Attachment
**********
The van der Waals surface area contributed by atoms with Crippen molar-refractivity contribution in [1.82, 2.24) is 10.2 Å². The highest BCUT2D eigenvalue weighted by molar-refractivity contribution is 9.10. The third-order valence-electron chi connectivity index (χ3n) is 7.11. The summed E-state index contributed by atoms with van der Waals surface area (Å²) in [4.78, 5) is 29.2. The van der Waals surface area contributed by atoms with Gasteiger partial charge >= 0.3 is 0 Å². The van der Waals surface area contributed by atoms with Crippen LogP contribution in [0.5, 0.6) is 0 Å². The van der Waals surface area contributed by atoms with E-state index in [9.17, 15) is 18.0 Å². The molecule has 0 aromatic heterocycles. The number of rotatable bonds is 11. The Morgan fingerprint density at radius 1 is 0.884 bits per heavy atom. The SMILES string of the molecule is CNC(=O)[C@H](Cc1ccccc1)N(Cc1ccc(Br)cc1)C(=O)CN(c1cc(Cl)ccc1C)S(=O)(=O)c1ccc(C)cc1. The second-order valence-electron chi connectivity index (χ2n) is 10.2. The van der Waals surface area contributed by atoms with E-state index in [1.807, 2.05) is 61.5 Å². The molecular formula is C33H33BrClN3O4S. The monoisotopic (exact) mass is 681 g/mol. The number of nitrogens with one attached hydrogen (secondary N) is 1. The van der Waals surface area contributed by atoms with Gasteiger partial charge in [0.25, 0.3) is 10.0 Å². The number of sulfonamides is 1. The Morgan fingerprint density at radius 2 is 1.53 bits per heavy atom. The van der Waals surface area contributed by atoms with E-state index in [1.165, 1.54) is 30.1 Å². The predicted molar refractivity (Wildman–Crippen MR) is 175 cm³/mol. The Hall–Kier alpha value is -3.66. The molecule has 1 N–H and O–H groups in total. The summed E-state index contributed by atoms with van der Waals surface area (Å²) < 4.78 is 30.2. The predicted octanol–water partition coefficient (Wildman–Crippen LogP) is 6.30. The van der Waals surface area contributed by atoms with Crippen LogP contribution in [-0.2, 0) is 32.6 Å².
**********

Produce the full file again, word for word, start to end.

The van der Waals surface area contributed by atoms with Crippen molar-refractivity contribution in [1.82, 2.24) is 10.2 Å². The highest BCUT2D eigenvalue weighted by molar-refractivity contribution is 9.10. The third-order valence-electron chi connectivity index (χ3n) is 7.11. The summed E-state index contributed by atoms with van der Waals surface area (Å²) in [4.78, 5) is 29.2. The van der Waals surface area contributed by atoms with Gasteiger partial charge >= 0.3 is 0 Å². The van der Waals surface area contributed by atoms with Crippen LogP contribution in [0.5, 0.6) is 0 Å². The van der Waals surface area contributed by atoms with E-state index in [9.17, 15) is 18.0 Å². The molecule has 0 aromatic heterocycles. The number of rotatable bonds is 11. The Morgan fingerprint density at radius 1 is 0.884 bits per heavy atom. The SMILES string of the molecule is CNC(=O)[C@H](Cc1ccccc1)N(Cc1ccc(Br)cc1)C(=O)CN(c1cc(Cl)ccc1C)S(=O)(=O)c1ccc(C)cc1. The second-order valence-electron chi connectivity index (χ2n) is 10.2. The van der Waals surface area contributed by atoms with E-state index in [1.807, 2.05) is 61.5 Å². The molecular formula is C33H33BrClN3O4S. The monoisotopic (exact) mass is 681 g/mol. The number of nitrogens with one attached hydrogen (secondary N) is 1. The van der Waals surface area contributed by atoms with Gasteiger partial charge in [0.25, 0.3) is 10.0 Å². The number of sulfonamides is 1. The Morgan fingerprint density at radius 2 is 1.53 bits per heavy atom. The van der Waals surface area contributed by atoms with E-state index in [1.165, 1.54) is 30.1 Å². The predicted molar refractivity (Wildman–Crippen MR) is 175 cm³/mol. The Hall–Kier alpha value is -3.66. The molecule has 1 N–H and O–H groups in total. The summed E-state index contributed by atoms with van der Waals surface area (Å²) < 4.78 is 30.2. The predicted octanol–water partition coefficient (Wildman–Crippen LogP) is 6.30. The van der Waals surface area contributed by atoms with Crippen LogP contribution in [-0.2, 0) is 32.6 Å².